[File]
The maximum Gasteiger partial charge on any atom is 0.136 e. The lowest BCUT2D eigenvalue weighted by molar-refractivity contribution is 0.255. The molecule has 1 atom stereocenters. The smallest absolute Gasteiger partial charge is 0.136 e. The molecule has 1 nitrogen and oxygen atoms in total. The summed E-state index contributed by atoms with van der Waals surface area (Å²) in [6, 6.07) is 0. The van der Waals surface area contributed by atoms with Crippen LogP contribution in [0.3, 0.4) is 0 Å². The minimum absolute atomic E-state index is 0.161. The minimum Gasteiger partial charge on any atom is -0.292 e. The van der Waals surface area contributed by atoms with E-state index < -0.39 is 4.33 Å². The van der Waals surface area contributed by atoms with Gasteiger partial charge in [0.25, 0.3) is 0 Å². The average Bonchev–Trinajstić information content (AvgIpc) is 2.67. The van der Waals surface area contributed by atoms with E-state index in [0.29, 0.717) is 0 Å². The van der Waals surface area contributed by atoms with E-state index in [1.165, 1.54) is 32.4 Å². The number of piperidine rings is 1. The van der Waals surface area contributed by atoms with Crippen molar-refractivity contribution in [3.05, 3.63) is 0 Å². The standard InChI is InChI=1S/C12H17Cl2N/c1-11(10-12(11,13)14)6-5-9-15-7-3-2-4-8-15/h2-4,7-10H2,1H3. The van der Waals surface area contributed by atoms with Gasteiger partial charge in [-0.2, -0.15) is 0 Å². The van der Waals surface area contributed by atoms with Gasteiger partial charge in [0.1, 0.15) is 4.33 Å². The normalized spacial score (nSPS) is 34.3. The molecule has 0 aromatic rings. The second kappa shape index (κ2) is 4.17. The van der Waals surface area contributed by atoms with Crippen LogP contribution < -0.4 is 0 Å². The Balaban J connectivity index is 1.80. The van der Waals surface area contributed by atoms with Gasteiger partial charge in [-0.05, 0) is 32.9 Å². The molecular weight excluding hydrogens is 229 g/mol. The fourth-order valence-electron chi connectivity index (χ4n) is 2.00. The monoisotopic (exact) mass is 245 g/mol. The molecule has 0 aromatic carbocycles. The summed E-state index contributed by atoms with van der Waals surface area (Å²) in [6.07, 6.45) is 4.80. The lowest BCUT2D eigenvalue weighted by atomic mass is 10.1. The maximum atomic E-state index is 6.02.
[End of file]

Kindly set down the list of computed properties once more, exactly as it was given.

The maximum Gasteiger partial charge on any atom is 0.136 e. The lowest BCUT2D eigenvalue weighted by molar-refractivity contribution is 0.255. The molecule has 1 atom stereocenters. The smallest absolute Gasteiger partial charge is 0.136 e. The molecule has 1 nitrogen and oxygen atoms in total. The summed E-state index contributed by atoms with van der Waals surface area (Å²) in [6, 6.07) is 0. The van der Waals surface area contributed by atoms with Crippen LogP contribution in [0.3, 0.4) is 0 Å². The minimum absolute atomic E-state index is 0.161. The minimum Gasteiger partial charge on any atom is -0.292 e. The van der Waals surface area contributed by atoms with E-state index < -0.39 is 4.33 Å². The van der Waals surface area contributed by atoms with Gasteiger partial charge in [0.25, 0.3) is 0 Å². The average Bonchev–Trinajstić information content (AvgIpc) is 2.67. The van der Waals surface area contributed by atoms with E-state index in [0.29, 0.717) is 0 Å². The van der Waals surface area contributed by atoms with E-state index in [1.165, 1.54) is 32.4 Å². The number of piperidine rings is 1. The van der Waals surface area contributed by atoms with Crippen molar-refractivity contribution in [3.05, 3.63) is 0 Å². The standard InChI is InChI=1S/C12H17Cl2N/c1-11(10-12(11,13)14)6-5-9-15-7-3-2-4-8-15/h2-4,7-10H2,1H3. The van der Waals surface area contributed by atoms with Gasteiger partial charge in [-0.2, -0.15) is 0 Å². The van der Waals surface area contributed by atoms with Gasteiger partial charge in [0.1, 0.15) is 4.33 Å². The normalized spacial score (nSPS) is 34.3. The molecule has 0 aromatic rings. The second kappa shape index (κ2) is 4.17. The van der Waals surface area contributed by atoms with Crippen LogP contribution < -0.4 is 0 Å². The Balaban J connectivity index is 1.80. The van der Waals surface area contributed by atoms with Gasteiger partial charge in [-0.05, 0) is 32.9 Å². The molecular weight excluding hydrogens is 229 g/mol. The fourth-order valence-electron chi connectivity index (χ4n) is 2.00. The monoisotopic (exact) mass is 245 g/mol. The molecule has 0 aromatic carbocycles. The summed E-state index contributed by atoms with van der Waals surface area (Å²) in [6.07, 6.45) is 4.80. The lowest BCUT2D eigenvalue weighted by atomic mass is 10.1. The maximum atomic E-state index is 6.02.